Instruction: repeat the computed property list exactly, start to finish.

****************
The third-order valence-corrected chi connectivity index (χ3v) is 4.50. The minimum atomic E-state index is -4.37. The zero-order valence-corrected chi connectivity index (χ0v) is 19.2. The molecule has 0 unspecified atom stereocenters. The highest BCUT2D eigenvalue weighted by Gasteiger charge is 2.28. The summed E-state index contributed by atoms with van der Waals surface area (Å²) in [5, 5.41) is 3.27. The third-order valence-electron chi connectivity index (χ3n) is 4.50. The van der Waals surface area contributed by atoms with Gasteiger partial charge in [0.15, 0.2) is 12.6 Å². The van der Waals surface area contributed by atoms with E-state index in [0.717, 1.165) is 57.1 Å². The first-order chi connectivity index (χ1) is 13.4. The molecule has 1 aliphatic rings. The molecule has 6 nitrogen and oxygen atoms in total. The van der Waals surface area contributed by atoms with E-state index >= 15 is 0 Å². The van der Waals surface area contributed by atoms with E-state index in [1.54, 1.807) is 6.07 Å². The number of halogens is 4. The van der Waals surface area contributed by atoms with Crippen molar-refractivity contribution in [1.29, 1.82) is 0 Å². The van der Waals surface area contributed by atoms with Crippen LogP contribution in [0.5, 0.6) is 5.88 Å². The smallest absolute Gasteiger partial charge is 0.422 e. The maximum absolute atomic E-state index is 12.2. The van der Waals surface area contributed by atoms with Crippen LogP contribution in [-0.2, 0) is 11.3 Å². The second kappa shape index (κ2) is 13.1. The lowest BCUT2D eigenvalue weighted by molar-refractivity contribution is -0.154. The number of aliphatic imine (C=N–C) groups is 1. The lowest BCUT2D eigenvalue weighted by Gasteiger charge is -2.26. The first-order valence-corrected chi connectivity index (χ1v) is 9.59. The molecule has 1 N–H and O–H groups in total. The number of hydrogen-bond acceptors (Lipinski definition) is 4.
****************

The third-order valence-corrected chi connectivity index (χ3v) is 4.50. The minimum atomic E-state index is -4.37. The zero-order valence-corrected chi connectivity index (χ0v) is 19.2. The molecule has 0 unspecified atom stereocenters. The highest BCUT2D eigenvalue weighted by Gasteiger charge is 2.28. The summed E-state index contributed by atoms with van der Waals surface area (Å²) in [5, 5.41) is 3.27. The third-order valence-electron chi connectivity index (χ3n) is 4.50. The van der Waals surface area contributed by atoms with Gasteiger partial charge in [0.15, 0.2) is 12.6 Å². The van der Waals surface area contributed by atoms with E-state index in [0.717, 1.165) is 57.1 Å². The first-order chi connectivity index (χ1) is 13.4. The molecule has 1 aliphatic rings. The molecule has 6 nitrogen and oxygen atoms in total. The van der Waals surface area contributed by atoms with E-state index >= 15 is 0 Å². The van der Waals surface area contributed by atoms with E-state index in [1.54, 1.807) is 6.07 Å². The number of halogens is 4. The van der Waals surface area contributed by atoms with Crippen molar-refractivity contribution in [1.29, 1.82) is 0 Å². The van der Waals surface area contributed by atoms with Crippen LogP contribution in [0.5, 0.6) is 5.88 Å². The smallest absolute Gasteiger partial charge is 0.422 e. The maximum absolute atomic E-state index is 12.2. The van der Waals surface area contributed by atoms with Crippen LogP contribution in [-0.2, 0) is 11.3 Å². The second kappa shape index (κ2) is 13.1. The lowest BCUT2D eigenvalue weighted by molar-refractivity contribution is -0.154. The number of aliphatic imine (C=N–C) groups is 1. The lowest BCUT2D eigenvalue weighted by Gasteiger charge is -2.26. The first-order valence-corrected chi connectivity index (χ1v) is 9.59. The molecule has 1 N–H and O–H groups in total. The number of hydrogen-bond acceptors (Lipinski definition) is 4.